Cumberland River (Kentucky, United States) (search for this): chapter 1.58
er. I anxiously awaited its return, but, instead of coming near me, as I expected, it stopped about 100 yards above where I was standing. Several thousand soldiers had now congregated at the wharf, and the possibility of my escape seemed very improbable. To force my way through this immense body of men was impossible. This was a predicament, indeed, delay was dangerous. I at once resolved, if possible, to get on board of that steamer. The only chance was for me to wade the surging Cumberland river for same distance. Whether justifiable or not, I had a horrid conception of being captured and subjected to the horrors of a prison pen. I proceeded to make my way in the direction of the steamer, keeping as near as possible to the bank of the river, though up to my waist in mud and water, and coming in contact with melting snow and ice the most of the time. After no little perseverance I succeeded in accomplishing my object, though before reaching the steamer I was nearly over my sh
Fort Donelson (Tennessee, United States) (search for this): chapter 1.58
rkable and exciting Incidents–Surrender of Fort Donelson. To the Editor of the Dispatch: , General Floyd's Brigade was sent to Fort Donelson, Tennessee. My battery proceeded to Clarksvillerom where we were conveyed by a steamer to Fort Donelson, leaving all our baggage behind, which we ts made a desperate and powerful attack on Fort Donelson. The cannonading was terrific and incessarals Floyd and Pillow, on the steamer from Fort Donelson, to Nashville, Tennessee, February 16, 186d to perform that duty, and he surrendered Fort Donelson to General U. S. Grant on the morning of ter of them were exchanged. The capture of Fort Donelson was one of General Grant's first importantls Floyd and Pillow made their escape from Fort Donelson and reached Nashville the next morning. of Nashville in consequence of the fall of Fort Donelson. Hopes were entertained by many of the cinia. My company having been captured at Fort Donelson, and not having any command to report to,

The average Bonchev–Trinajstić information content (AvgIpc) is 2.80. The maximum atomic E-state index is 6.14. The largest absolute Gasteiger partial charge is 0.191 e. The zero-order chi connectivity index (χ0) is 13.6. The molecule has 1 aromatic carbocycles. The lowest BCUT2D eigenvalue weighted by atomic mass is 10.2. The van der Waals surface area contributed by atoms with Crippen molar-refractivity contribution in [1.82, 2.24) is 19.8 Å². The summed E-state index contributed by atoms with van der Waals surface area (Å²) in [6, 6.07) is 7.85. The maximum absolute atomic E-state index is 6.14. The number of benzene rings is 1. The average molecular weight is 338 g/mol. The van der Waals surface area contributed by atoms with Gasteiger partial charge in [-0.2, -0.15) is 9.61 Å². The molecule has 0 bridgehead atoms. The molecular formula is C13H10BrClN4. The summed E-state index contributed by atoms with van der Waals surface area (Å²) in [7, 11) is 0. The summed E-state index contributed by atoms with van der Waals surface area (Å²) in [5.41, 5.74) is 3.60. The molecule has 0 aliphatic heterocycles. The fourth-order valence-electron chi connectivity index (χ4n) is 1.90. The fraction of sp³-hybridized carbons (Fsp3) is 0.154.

Russellville (Kentucky, United States) (search for this): chapter 1.58
anuary, 1862, General Johnston's command was ordered to other sections of country; the most of his army was sent to Shiloh, Miss.; General Floyd's Brigade to Russellville, Ky. My battery encamped here about ten days. Several of us were temporarily indisposed, probably for one week, and were quartered in an old church. During the tone—Charles Palmore—died at Bowling Green, I think, of congestion of the lungs; Captain Patterson, of the 56th Virginia Regiment, of my brigade, also died in Russellville, Ky. From Russellville, Ky., General Floyd's Brigade was sent to Fort Donelson, Tennessee. My battery proceeded to Clarksville, Tennessee, from which point wRussellville, Ky., General Floyd's Brigade was sent to Fort Donelson, Tennessee. My battery proceeded to Clarksville, Tennessee, from which point we could occasionally hear the reports of heavy artillery in the direction of Donelson, like muttering thunder in the distance. We remained here a day or two, and then marched to Cumberland City, a small boat-landing on the river, from where we were conveyed by a steamer to Fort Donelson, leaving all our baggage behind, which we ne